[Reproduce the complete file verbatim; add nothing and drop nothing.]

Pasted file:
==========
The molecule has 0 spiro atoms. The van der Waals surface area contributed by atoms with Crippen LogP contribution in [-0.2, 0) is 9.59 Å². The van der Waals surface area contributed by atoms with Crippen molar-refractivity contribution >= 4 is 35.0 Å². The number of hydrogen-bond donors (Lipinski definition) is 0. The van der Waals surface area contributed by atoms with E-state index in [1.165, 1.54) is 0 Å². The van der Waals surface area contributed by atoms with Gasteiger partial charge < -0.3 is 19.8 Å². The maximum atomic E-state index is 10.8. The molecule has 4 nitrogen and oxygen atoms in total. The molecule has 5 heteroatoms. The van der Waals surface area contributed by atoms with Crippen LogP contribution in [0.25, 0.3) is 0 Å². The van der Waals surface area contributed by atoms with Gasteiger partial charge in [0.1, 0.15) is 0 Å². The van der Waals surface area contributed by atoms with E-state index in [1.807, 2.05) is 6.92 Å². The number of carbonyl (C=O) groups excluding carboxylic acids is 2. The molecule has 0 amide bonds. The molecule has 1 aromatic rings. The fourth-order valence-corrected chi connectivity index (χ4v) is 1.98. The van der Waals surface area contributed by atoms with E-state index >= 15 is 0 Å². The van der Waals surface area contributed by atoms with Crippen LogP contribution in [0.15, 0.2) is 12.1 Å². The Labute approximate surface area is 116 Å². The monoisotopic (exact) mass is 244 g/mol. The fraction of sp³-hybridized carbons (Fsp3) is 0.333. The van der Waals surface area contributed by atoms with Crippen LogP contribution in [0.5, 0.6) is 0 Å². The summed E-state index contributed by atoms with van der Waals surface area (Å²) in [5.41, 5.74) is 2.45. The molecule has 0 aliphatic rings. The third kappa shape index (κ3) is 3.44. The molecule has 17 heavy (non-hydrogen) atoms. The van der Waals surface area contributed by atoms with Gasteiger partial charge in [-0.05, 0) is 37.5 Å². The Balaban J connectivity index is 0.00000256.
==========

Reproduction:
The molecule has 0 spiro atoms. The van der Waals surface area contributed by atoms with Crippen LogP contribution in [-0.2, 0) is 9.59 Å². The van der Waals surface area contributed by atoms with Crippen molar-refractivity contribution >= 4 is 35.0 Å². The number of hydrogen-bond donors (Lipinski definition) is 0. The van der Waals surface area contributed by atoms with E-state index in [1.165, 1.54) is 0 Å². The van der Waals surface area contributed by atoms with Gasteiger partial charge < -0.3 is 19.8 Å². The maximum atomic E-state index is 10.8. The molecule has 4 nitrogen and oxygen atoms in total. The molecule has 5 heteroatoms. The van der Waals surface area contributed by atoms with Crippen LogP contribution in [0.25, 0.3) is 0 Å². The van der Waals surface area contributed by atoms with Gasteiger partial charge in [0.1, 0.15) is 0 Å². The van der Waals surface area contributed by atoms with E-state index in [1.807, 2.05) is 6.92 Å². The number of carbonyl (C=O) groups excluding carboxylic acids is 2. The molecule has 0 amide bonds. The molecule has 1 aromatic rings. The fourth-order valence-corrected chi connectivity index (χ4v) is 1.98. The van der Waals surface area contributed by atoms with E-state index >= 15 is 0 Å². The van der Waals surface area contributed by atoms with Crippen LogP contribution in [0.15, 0.2) is 12.1 Å². The Labute approximate surface area is 116 Å². The monoisotopic (exact) mass is 244 g/mol. The fraction of sp³-hybridized carbons (Fsp3) is 0.333. The van der Waals surface area contributed by atoms with Crippen LogP contribution in [0.5, 0.6) is 0 Å². The summed E-state index contributed by atoms with van der Waals surface area (Å²) in [5.41, 5.74) is 2.45. The molecule has 0 aliphatic rings. The third kappa shape index (κ3) is 3.44. The molecule has 17 heavy (non-hydrogen) atoms. The van der Waals surface area contributed by atoms with Gasteiger partial charge in [-0.05, 0) is 37.5 Å². The Balaban J connectivity index is 0.00000256.